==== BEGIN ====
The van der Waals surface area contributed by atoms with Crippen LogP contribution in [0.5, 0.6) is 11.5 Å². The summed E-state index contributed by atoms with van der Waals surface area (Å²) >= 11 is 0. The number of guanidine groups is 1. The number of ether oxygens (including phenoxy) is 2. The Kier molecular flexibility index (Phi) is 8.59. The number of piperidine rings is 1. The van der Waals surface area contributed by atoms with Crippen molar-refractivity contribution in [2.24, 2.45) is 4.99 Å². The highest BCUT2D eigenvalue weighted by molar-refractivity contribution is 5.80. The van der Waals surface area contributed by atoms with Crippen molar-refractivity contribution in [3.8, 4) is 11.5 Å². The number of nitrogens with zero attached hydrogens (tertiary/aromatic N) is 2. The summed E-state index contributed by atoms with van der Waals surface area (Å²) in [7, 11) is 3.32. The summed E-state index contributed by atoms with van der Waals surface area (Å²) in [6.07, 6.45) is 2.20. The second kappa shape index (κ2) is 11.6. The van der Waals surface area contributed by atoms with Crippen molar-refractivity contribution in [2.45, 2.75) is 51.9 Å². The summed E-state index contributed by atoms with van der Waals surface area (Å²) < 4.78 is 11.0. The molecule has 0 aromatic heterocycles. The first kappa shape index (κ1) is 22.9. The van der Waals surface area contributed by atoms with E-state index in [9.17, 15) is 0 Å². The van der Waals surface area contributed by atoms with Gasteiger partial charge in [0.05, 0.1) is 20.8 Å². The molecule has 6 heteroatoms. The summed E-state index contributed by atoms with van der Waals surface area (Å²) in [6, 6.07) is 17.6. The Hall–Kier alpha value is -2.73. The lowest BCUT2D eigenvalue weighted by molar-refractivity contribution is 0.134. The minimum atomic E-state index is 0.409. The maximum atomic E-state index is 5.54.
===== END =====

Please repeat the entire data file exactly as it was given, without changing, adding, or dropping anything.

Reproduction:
The van der Waals surface area contributed by atoms with Crippen LogP contribution in [0.5, 0.6) is 11.5 Å². The summed E-state index contributed by atoms with van der Waals surface area (Å²) >= 11 is 0. The number of guanidine groups is 1. The number of ether oxygens (including phenoxy) is 2. The Kier molecular flexibility index (Phi) is 8.59. The number of piperidine rings is 1. The van der Waals surface area contributed by atoms with Crippen molar-refractivity contribution in [2.24, 2.45) is 4.99 Å². The highest BCUT2D eigenvalue weighted by molar-refractivity contribution is 5.80. The van der Waals surface area contributed by atoms with Crippen molar-refractivity contribution in [3.8, 4) is 11.5 Å². The number of nitrogens with zero attached hydrogens (tertiary/aromatic N) is 2. The summed E-state index contributed by atoms with van der Waals surface area (Å²) in [7, 11) is 3.32. The summed E-state index contributed by atoms with van der Waals surface area (Å²) in [6.07, 6.45) is 2.20. The second kappa shape index (κ2) is 11.6. The van der Waals surface area contributed by atoms with Crippen molar-refractivity contribution in [2.45, 2.75) is 51.9 Å². The summed E-state index contributed by atoms with van der Waals surface area (Å²) < 4.78 is 11.0. The molecule has 0 aromatic heterocycles. The first kappa shape index (κ1) is 22.9. The van der Waals surface area contributed by atoms with E-state index in [9.17, 15) is 0 Å². The van der Waals surface area contributed by atoms with Gasteiger partial charge in [0.05, 0.1) is 20.8 Å². The molecule has 6 heteroatoms. The summed E-state index contributed by atoms with van der Waals surface area (Å²) in [6, 6.07) is 17.6. The Hall–Kier alpha value is -2.73. The lowest BCUT2D eigenvalue weighted by molar-refractivity contribution is 0.134. The minimum atomic E-state index is 0.409. The maximum atomic E-state index is 5.54.